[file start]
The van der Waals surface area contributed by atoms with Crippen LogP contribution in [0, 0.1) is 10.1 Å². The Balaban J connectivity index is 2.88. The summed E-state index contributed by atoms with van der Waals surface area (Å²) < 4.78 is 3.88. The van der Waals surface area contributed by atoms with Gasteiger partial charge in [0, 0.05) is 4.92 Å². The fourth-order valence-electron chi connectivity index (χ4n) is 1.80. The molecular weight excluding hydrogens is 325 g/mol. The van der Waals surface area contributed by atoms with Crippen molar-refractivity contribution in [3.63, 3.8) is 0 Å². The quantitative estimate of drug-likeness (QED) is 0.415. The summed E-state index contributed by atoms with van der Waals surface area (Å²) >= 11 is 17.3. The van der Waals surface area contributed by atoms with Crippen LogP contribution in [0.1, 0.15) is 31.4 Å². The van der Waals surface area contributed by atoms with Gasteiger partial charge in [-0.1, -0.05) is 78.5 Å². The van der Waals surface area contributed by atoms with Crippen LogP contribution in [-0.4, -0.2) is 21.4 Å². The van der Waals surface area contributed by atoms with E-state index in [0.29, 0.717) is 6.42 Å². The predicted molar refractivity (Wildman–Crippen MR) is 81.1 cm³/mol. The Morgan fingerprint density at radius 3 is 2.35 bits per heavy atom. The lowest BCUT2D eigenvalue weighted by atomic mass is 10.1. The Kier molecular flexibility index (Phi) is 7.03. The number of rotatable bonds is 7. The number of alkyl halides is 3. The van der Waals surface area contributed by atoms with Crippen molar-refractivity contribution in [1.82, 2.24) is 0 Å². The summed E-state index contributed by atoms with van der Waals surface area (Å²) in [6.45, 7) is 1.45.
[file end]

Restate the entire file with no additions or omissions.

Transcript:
The van der Waals surface area contributed by atoms with Crippen LogP contribution in [0, 0.1) is 10.1 Å². The Balaban J connectivity index is 2.88. The summed E-state index contributed by atoms with van der Waals surface area (Å²) < 4.78 is 3.88. The van der Waals surface area contributed by atoms with Gasteiger partial charge in [0, 0.05) is 4.92 Å². The fourth-order valence-electron chi connectivity index (χ4n) is 1.80. The molecular weight excluding hydrogens is 325 g/mol. The van der Waals surface area contributed by atoms with Crippen molar-refractivity contribution in [3.63, 3.8) is 0 Å². The quantitative estimate of drug-likeness (QED) is 0.415. The summed E-state index contributed by atoms with van der Waals surface area (Å²) >= 11 is 17.3. The van der Waals surface area contributed by atoms with Crippen LogP contribution in [0.1, 0.15) is 31.4 Å². The van der Waals surface area contributed by atoms with Gasteiger partial charge in [-0.1, -0.05) is 78.5 Å². The van der Waals surface area contributed by atoms with Crippen LogP contribution in [-0.4, -0.2) is 21.4 Å². The van der Waals surface area contributed by atoms with E-state index in [0.29, 0.717) is 6.42 Å². The predicted molar refractivity (Wildman–Crippen MR) is 81.1 cm³/mol. The Morgan fingerprint density at radius 3 is 2.35 bits per heavy atom. The lowest BCUT2D eigenvalue weighted by atomic mass is 10.1. The Kier molecular flexibility index (Phi) is 7.03. The number of rotatable bonds is 7. The number of alkyl halides is 3. The van der Waals surface area contributed by atoms with Crippen molar-refractivity contribution in [1.82, 2.24) is 0 Å². The summed E-state index contributed by atoms with van der Waals surface area (Å²) in [6.45, 7) is 1.45.